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Good Dog and Good Luck


Sure glad I didn’t step in it

Sometimes you don’t have to go to Burger King to get fed a whopper. Sometimes the County Supervisors’ chambers will do just fine. I was only half paying attention last week when I heard Sheriff Jim Anderson announce that jail overcrowding had gotten so bad, his jailers were forced to release an inmate being held on $1 million bail. Typically, those held on this amount comprise an elite club whose membership is reserved for the baddest of the bad. Typically, it means you killed somebody, and not just in a fit of pique. This was the sort of explosive revelation engineered to penetrate the torpor of anybody’s lassitude. Certainly it got my attention. But then mysteriously, Sheriff Jim just moved on to his next point. No gory details were provided, no explanation offered. Amazingly not one of the supervisors asked any questions. Anderson dropped this bombshell to buttress arguments that he needed—and deserved—nearly half of the $8 million the county had just received from the state as a one-time windfall. That’s a lot of money for which there’s intense competition. The sheriff asked the supervisors to give him $3 million plus change to buy the old Laguna Sanitation District property just outside of Orcutt, where he hoped to build a desperately needed North County jail. (That’s just to buy the land. The jail will cost several hundred million dollars to construct, and even more to operate. Where that money will come from, no one really knows.)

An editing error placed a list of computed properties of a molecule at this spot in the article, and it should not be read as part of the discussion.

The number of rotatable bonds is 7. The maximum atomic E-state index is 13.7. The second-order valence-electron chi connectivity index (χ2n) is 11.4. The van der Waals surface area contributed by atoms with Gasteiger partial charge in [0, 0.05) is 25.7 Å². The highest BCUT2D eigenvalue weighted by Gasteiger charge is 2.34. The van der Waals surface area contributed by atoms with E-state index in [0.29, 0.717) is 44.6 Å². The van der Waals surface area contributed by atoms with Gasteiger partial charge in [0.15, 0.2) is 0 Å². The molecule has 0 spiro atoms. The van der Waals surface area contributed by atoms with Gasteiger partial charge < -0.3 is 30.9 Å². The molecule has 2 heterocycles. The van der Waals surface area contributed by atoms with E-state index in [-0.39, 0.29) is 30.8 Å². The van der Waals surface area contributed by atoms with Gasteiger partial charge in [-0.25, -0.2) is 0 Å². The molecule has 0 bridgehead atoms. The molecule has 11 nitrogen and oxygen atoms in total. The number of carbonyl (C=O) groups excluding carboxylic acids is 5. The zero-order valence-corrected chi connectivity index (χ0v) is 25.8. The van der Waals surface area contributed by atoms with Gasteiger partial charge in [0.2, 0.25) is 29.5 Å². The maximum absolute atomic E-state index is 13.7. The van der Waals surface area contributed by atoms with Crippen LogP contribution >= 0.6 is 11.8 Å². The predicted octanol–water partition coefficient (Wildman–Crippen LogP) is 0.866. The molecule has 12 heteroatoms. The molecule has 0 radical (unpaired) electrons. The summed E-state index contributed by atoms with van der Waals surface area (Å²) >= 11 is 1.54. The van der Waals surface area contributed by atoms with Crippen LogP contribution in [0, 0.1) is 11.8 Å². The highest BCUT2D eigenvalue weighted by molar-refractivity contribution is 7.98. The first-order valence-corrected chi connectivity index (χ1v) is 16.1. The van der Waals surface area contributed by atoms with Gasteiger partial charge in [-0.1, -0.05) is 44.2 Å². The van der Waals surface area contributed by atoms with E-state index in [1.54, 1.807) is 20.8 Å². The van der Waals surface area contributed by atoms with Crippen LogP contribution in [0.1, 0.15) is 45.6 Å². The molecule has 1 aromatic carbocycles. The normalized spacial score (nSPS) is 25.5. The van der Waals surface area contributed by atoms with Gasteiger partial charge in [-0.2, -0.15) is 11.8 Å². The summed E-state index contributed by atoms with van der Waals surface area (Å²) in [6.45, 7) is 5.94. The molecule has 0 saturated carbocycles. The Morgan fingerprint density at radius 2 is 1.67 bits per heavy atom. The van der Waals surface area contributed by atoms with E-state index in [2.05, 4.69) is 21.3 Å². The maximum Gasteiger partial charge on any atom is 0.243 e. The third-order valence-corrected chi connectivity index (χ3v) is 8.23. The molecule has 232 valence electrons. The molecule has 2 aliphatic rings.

To his credit, Sheriff Anderson used the term “North County jail” despite 4th District Supervisor Joni Gray’s strongly stated aversion to the phrase. She said it reflected poorly on North County residents, as if they somehow needed jailing more than other county residents. In point of fact, they do. It turns out 55 percent of the people locked behind county bars hail from the North County. Where this north-south thing is concerned, I suspect Supervisor Gray is suffering from a serious psychological disorder. I say this because during the same meeting, Gray accused South County residents of thinking they’re smarter than people who live in the north, and she was plenty steamed about it. This is so untrue. People in the south think they’re smarter and better than everybody. While Joni is busy nursing her regional grudges, she might consider who will pay for the new North County jail if the much-heralded county split were to pass next year. The Chumash Casino, which is now plastering its promo stickers on the sheriff’s helicopter and search-and-rescue vehicles? Ty Warner? It sure won’t be the property taxes collected in the south, where most of the county’s revenues come from.